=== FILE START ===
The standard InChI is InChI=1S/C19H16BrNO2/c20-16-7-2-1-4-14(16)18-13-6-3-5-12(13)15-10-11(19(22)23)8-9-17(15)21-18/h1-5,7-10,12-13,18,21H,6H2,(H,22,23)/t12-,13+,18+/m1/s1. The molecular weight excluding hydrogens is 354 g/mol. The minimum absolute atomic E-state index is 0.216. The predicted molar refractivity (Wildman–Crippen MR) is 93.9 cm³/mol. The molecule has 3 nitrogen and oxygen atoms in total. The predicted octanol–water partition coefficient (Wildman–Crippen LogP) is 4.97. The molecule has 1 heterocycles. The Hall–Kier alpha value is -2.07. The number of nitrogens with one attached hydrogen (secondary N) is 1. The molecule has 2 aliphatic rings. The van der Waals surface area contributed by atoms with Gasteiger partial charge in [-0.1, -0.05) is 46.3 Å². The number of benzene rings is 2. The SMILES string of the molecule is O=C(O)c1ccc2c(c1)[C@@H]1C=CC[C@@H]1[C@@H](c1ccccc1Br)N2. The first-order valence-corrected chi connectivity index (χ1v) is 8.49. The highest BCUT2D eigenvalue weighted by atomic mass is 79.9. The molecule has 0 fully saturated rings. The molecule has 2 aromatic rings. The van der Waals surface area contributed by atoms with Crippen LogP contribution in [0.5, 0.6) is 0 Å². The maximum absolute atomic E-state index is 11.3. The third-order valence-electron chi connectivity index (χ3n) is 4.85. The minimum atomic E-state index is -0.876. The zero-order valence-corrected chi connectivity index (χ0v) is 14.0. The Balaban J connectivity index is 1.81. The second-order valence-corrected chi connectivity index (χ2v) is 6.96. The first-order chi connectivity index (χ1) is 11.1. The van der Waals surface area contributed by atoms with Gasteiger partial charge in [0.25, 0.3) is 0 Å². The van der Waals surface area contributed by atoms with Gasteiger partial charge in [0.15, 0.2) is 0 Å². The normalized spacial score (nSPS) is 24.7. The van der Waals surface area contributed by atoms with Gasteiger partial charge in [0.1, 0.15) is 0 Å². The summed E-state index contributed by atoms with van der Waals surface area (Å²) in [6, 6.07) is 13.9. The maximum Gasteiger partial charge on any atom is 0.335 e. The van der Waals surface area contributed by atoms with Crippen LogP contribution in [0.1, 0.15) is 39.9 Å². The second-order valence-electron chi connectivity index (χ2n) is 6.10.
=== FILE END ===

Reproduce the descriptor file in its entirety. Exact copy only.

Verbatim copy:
The standard InChI is InChI=1S/C19H16BrNO2/c20-16-7-2-1-4-14(16)18-13-6-3-5-12(13)15-10-11(19(22)23)8-9-17(15)21-18/h1-5,7-10,12-13,18,21H,6H2,(H,22,23)/t12-,13+,18+/m1/s1. The molecular weight excluding hydrogens is 354 g/mol. The minimum absolute atomic E-state index is 0.216. The predicted molar refractivity (Wildman–Crippen MR) is 93.9 cm³/mol. The molecule has 3 nitrogen and oxygen atoms in total. The predicted octanol–water partition coefficient (Wildman–Crippen LogP) is 4.97. The molecule has 1 heterocycles. The Hall–Kier alpha value is -2.07. The number of nitrogens with one attached hydrogen (secondary N) is 1. The molecule has 2 aliphatic rings. The van der Waals surface area contributed by atoms with Gasteiger partial charge in [-0.1, -0.05) is 46.3 Å². The number of benzene rings is 2. The SMILES string of the molecule is O=C(O)c1ccc2c(c1)[C@@H]1C=CC[C@@H]1[C@@H](c1ccccc1Br)N2. The first-order valence-corrected chi connectivity index (χ1v) is 8.49. The highest BCUT2D eigenvalue weighted by atomic mass is 79.9. The molecule has 0 fully saturated rings. The molecule has 2 aromatic rings. The van der Waals surface area contributed by atoms with Crippen LogP contribution in [0.5, 0.6) is 0 Å². The maximum absolute atomic E-state index is 11.3. The third-order valence-electron chi connectivity index (χ3n) is 4.85. The minimum atomic E-state index is -0.876. The zero-order valence-corrected chi connectivity index (χ0v) is 14.0. The Balaban J connectivity index is 1.81. The second-order valence-corrected chi connectivity index (χ2v) is 6.96. The first-order chi connectivity index (χ1) is 11.1. The van der Waals surface area contributed by atoms with Gasteiger partial charge in [0.25, 0.3) is 0 Å². The van der Waals surface area contributed by atoms with Gasteiger partial charge in [0.15, 0.2) is 0 Å². The normalized spacial score (nSPS) is 24.7. The van der Waals surface area contributed by atoms with Gasteiger partial charge in [0.1, 0.15) is 0 Å². The summed E-state index contributed by atoms with van der Waals surface area (Å²) in [6, 6.07) is 13.9. The maximum Gasteiger partial charge on any atom is 0.335 e. The van der Waals surface area contributed by atoms with Crippen LogP contribution in [0.1, 0.15) is 39.9 Å². The second-order valence-electron chi connectivity index (χ2n) is 6.10.